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Top 100 Brands

Lessons From The Top 100 Global Brands


Lessons From The Top 100 Global Brands

The economy may be in freefall and advertising forecasts bleak, but this year’s Millward Brown Optimor BrandZ survey reveals the world’s first $100bn brand – Google.

While this news may be of little surprise and will provide cold comfort to struggling broadcasters (famously, the brand has never advertised on TV), the research does, however, underline the enduring power of strong brands. It also serves as a timely reminder that pulling back marketing support may well provide a quick fix to a company’s bottom line, but is often to the long-term detriment of the business.

Despite the turbulence in the global economy, the value of the top 100 brands has risen by 2% in the past year to $1.95tn. A total of 85 of the top 100 brands remain in the table from last year. By category, the biggest faller was insurance (-48%) followed by cars (-22%) and financial institutions (-11%). On the flip side, mobile operators experienced the biggest growth in brand value (+28%), followed by soft drinks (+24%) and coffee (+18%).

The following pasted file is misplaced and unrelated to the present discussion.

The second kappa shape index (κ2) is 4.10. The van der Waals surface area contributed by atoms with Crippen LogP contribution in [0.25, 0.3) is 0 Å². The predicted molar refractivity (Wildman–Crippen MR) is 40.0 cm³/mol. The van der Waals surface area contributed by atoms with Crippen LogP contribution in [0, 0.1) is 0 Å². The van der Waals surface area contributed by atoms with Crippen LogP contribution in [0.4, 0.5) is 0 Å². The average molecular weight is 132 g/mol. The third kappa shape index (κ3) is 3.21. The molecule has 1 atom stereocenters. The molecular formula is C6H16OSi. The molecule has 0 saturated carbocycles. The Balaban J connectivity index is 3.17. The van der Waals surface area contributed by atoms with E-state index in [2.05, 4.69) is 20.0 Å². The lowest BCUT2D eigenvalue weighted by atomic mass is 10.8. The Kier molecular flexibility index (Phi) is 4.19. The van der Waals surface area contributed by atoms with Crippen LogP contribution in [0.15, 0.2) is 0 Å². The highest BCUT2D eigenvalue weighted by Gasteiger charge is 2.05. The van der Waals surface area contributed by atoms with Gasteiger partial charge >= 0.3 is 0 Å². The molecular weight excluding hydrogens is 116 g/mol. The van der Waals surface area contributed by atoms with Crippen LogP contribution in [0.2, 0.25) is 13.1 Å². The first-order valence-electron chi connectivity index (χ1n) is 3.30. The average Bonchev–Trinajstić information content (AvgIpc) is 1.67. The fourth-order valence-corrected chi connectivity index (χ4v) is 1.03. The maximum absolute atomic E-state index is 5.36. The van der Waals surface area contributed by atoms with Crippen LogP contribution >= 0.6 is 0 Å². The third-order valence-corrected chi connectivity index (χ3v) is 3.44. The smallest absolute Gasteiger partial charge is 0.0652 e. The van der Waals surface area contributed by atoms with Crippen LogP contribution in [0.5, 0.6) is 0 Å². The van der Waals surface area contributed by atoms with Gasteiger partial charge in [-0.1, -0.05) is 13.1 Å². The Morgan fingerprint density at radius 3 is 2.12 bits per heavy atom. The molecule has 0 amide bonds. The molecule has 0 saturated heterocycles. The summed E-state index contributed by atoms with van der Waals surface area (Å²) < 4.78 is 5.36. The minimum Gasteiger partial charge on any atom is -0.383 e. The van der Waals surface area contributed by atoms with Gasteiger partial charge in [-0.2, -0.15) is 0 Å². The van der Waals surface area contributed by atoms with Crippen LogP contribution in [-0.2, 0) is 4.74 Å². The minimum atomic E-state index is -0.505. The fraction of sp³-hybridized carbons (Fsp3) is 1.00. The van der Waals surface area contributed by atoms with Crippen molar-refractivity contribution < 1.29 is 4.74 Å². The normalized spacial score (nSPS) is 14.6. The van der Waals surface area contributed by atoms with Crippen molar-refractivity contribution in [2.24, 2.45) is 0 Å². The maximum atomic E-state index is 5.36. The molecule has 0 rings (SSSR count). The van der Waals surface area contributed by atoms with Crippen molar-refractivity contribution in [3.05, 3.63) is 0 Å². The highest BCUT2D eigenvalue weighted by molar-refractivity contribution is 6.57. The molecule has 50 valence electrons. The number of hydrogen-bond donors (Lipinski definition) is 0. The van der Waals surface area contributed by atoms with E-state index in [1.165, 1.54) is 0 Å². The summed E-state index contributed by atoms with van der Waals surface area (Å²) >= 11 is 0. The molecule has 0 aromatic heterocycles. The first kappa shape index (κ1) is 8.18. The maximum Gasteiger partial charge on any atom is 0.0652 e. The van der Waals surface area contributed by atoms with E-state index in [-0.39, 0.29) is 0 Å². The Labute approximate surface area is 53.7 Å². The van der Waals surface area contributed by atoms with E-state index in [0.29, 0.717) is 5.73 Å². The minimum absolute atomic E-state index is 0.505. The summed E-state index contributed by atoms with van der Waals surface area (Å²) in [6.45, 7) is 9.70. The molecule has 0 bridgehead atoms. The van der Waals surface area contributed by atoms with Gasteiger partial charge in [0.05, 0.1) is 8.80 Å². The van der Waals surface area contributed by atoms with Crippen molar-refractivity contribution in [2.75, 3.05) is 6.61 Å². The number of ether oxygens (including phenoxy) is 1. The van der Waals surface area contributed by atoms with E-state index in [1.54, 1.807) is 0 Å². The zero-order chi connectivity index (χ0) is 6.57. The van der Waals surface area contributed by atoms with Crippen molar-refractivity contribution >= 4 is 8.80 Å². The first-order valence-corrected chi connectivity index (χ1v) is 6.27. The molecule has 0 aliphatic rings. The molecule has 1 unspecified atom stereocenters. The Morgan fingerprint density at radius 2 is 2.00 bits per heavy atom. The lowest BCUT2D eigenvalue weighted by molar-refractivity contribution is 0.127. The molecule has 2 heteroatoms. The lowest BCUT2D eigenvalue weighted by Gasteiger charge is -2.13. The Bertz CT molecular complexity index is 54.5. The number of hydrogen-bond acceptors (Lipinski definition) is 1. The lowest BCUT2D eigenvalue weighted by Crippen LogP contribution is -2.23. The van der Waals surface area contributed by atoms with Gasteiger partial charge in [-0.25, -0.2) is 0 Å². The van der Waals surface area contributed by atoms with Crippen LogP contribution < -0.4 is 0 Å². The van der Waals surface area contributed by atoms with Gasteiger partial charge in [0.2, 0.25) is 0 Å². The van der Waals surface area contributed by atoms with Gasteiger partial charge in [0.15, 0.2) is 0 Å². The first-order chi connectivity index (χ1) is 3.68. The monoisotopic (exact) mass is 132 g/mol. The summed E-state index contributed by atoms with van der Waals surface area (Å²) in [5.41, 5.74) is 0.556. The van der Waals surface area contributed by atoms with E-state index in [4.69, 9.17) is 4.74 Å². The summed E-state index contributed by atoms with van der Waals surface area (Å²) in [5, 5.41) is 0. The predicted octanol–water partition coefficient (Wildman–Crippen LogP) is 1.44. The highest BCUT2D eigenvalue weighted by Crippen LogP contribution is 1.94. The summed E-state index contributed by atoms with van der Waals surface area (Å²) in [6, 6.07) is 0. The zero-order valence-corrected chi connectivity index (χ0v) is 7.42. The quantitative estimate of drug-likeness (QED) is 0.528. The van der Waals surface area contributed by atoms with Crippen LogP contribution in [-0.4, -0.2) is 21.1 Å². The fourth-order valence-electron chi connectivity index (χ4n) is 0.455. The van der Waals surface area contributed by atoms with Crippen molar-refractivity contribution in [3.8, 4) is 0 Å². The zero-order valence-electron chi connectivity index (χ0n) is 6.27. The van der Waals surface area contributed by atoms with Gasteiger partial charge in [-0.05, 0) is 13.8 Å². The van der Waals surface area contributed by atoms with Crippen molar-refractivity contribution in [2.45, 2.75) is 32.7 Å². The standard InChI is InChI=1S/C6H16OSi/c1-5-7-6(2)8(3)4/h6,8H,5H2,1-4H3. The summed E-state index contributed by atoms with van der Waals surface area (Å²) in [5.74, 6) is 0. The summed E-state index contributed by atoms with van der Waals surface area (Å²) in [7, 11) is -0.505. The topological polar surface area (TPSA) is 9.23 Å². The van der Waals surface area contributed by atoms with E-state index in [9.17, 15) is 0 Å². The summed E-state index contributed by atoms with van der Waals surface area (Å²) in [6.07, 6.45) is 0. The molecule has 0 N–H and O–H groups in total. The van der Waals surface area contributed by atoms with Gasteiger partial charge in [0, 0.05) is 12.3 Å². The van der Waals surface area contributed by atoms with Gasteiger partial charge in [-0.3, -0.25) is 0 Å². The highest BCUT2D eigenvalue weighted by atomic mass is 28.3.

There are also reasons to be cheerful -in the UK-, which is outperforming the broader market. The value of the top 10 UK brands has grown by 11% over the past year, compared with a 2% rise for all global brands. UK brands also account for half the growth in the global mobile category – the strongest brand category in the world. Vodafone and O2 together account for more than a quarter of that category-wide growth.

The recession is clearly not having a negative impact across all brands and categories; one of the big positive trends is the growth in popularity of activities undertaken at home that traditionally would have been done elsewhere. The ease and convenience of online shopping, for example, has been the driving force behind brands such as Amazon (+85%) and eBay (+16%).

Similarly, the value of coffee brands has risen as consumers ditch their costly skinny latte fixes on the go, choosing to indulge at home instead. Nescafe (+23%) and Nespresso (+27%), the coffee-pod brand fronted by George Clooney, have both benefited from this trend. A similar shift can also be seen in the personal care category, with dental brands in particular doing well as consumers look to save money by avoiding potentially costly trips to the dentist.